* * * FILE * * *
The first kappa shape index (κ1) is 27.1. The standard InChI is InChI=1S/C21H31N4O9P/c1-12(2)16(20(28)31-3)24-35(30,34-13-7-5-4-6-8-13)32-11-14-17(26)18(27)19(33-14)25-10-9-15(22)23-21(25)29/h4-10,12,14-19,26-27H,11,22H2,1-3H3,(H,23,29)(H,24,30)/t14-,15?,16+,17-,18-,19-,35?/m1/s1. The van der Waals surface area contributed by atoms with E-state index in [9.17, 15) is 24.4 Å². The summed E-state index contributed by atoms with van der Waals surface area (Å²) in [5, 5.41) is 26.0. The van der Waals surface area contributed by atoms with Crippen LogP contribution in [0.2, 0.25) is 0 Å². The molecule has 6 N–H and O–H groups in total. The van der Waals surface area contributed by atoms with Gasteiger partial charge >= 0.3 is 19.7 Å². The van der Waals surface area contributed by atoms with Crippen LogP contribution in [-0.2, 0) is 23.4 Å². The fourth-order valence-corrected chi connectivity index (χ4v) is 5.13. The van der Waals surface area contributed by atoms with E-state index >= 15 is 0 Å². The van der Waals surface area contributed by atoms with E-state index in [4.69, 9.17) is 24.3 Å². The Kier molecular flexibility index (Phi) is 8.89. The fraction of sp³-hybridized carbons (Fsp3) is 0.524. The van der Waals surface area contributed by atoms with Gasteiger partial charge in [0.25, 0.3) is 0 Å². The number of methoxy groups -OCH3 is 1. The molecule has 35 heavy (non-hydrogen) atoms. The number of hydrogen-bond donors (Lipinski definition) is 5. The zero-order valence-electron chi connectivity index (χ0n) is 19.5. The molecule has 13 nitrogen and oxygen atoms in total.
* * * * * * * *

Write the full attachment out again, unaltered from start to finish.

The first kappa shape index (κ1) is 27.1. The standard InChI is InChI=1S/C21H31N4O9P/c1-12(2)16(20(28)31-3)24-35(30,34-13-7-5-4-6-8-13)32-11-14-17(26)18(27)19(33-14)25-10-9-15(22)23-21(25)29/h4-10,12,14-19,26-27H,11,22H2,1-3H3,(H,23,29)(H,24,30)/t14-,15?,16+,17-,18-,19-,35?/m1/s1. The van der Waals surface area contributed by atoms with E-state index in [9.17, 15) is 24.4 Å². The summed E-state index contributed by atoms with van der Waals surface area (Å²) in [5, 5.41) is 26.0. The van der Waals surface area contributed by atoms with Crippen LogP contribution in [0.2, 0.25) is 0 Å². The molecule has 6 N–H and O–H groups in total. The van der Waals surface area contributed by atoms with Gasteiger partial charge >= 0.3 is 19.7 Å². The van der Waals surface area contributed by atoms with Crippen LogP contribution in [-0.2, 0) is 23.4 Å². The fourth-order valence-corrected chi connectivity index (χ4v) is 5.13. The van der Waals surface area contributed by atoms with E-state index >= 15 is 0 Å². The van der Waals surface area contributed by atoms with E-state index in [4.69, 9.17) is 24.3 Å². The Kier molecular flexibility index (Phi) is 8.89. The fraction of sp³-hybridized carbons (Fsp3) is 0.524. The van der Waals surface area contributed by atoms with Gasteiger partial charge in [0.25, 0.3) is 0 Å². The number of methoxy groups -OCH3 is 1. The molecule has 35 heavy (non-hydrogen) atoms. The number of hydrogen-bond donors (Lipinski definition) is 5. The zero-order valence-electron chi connectivity index (χ0n) is 19.5. The molecule has 13 nitrogen and oxygen atoms in total.